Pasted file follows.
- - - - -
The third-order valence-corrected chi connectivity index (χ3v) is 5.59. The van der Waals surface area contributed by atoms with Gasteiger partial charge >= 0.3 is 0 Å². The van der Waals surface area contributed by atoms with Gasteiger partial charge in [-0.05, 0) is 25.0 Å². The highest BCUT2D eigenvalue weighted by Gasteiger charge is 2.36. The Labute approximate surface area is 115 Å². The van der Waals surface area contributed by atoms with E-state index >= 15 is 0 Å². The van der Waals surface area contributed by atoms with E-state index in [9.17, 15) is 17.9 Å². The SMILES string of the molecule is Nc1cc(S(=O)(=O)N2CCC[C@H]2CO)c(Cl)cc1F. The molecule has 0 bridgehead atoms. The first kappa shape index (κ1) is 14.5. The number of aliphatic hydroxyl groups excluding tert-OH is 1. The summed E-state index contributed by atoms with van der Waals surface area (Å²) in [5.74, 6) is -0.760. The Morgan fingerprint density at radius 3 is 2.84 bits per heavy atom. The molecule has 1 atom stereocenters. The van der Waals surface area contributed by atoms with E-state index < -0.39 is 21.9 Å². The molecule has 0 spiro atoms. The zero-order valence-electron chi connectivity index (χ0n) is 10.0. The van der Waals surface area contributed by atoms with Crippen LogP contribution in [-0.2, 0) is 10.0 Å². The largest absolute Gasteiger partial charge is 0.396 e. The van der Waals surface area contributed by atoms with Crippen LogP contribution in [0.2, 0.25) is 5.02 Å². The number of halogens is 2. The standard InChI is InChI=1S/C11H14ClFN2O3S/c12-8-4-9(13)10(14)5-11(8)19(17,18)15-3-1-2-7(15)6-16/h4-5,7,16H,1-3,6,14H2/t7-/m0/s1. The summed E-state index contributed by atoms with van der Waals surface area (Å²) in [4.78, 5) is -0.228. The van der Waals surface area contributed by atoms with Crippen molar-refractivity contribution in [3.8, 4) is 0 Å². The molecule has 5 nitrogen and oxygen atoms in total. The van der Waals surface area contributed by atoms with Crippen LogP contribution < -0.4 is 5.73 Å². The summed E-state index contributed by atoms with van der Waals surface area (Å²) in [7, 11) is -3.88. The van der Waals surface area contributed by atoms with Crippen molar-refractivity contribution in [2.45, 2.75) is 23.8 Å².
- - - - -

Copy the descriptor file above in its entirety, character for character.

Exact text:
The third-order valence-corrected chi connectivity index (χ3v) is 5.59. The van der Waals surface area contributed by atoms with Gasteiger partial charge >= 0.3 is 0 Å². The van der Waals surface area contributed by atoms with Gasteiger partial charge in [-0.05, 0) is 25.0 Å². The highest BCUT2D eigenvalue weighted by Gasteiger charge is 2.36. The Labute approximate surface area is 115 Å². The van der Waals surface area contributed by atoms with E-state index >= 15 is 0 Å². The van der Waals surface area contributed by atoms with E-state index in [9.17, 15) is 17.9 Å². The SMILES string of the molecule is Nc1cc(S(=O)(=O)N2CCC[C@H]2CO)c(Cl)cc1F. The molecule has 0 bridgehead atoms. The first kappa shape index (κ1) is 14.5. The number of aliphatic hydroxyl groups excluding tert-OH is 1. The summed E-state index contributed by atoms with van der Waals surface area (Å²) in [5.74, 6) is -0.760. The Morgan fingerprint density at radius 3 is 2.84 bits per heavy atom. The molecule has 1 atom stereocenters. The van der Waals surface area contributed by atoms with E-state index < -0.39 is 21.9 Å². The molecule has 0 spiro atoms. The zero-order valence-electron chi connectivity index (χ0n) is 10.0. The van der Waals surface area contributed by atoms with Crippen LogP contribution in [-0.2, 0) is 10.0 Å². The largest absolute Gasteiger partial charge is 0.396 e. The van der Waals surface area contributed by atoms with Crippen LogP contribution in [0.2, 0.25) is 5.02 Å². The number of halogens is 2. The standard InChI is InChI=1S/C11H14ClFN2O3S/c12-8-4-9(13)10(14)5-11(8)19(17,18)15-3-1-2-7(15)6-16/h4-5,7,16H,1-3,6,14H2/t7-/m0/s1. The summed E-state index contributed by atoms with van der Waals surface area (Å²) in [4.78, 5) is -0.228. The van der Waals surface area contributed by atoms with Crippen molar-refractivity contribution in [3.8, 4) is 0 Å². The molecule has 5 nitrogen and oxygen atoms in total. The van der Waals surface area contributed by atoms with Crippen LogP contribution < -0.4 is 5.73 Å². The summed E-state index contributed by atoms with van der Waals surface area (Å²) in [7, 11) is -3.88. The van der Waals surface area contributed by atoms with Crippen molar-refractivity contribution in [2.45, 2.75) is 23.8 Å².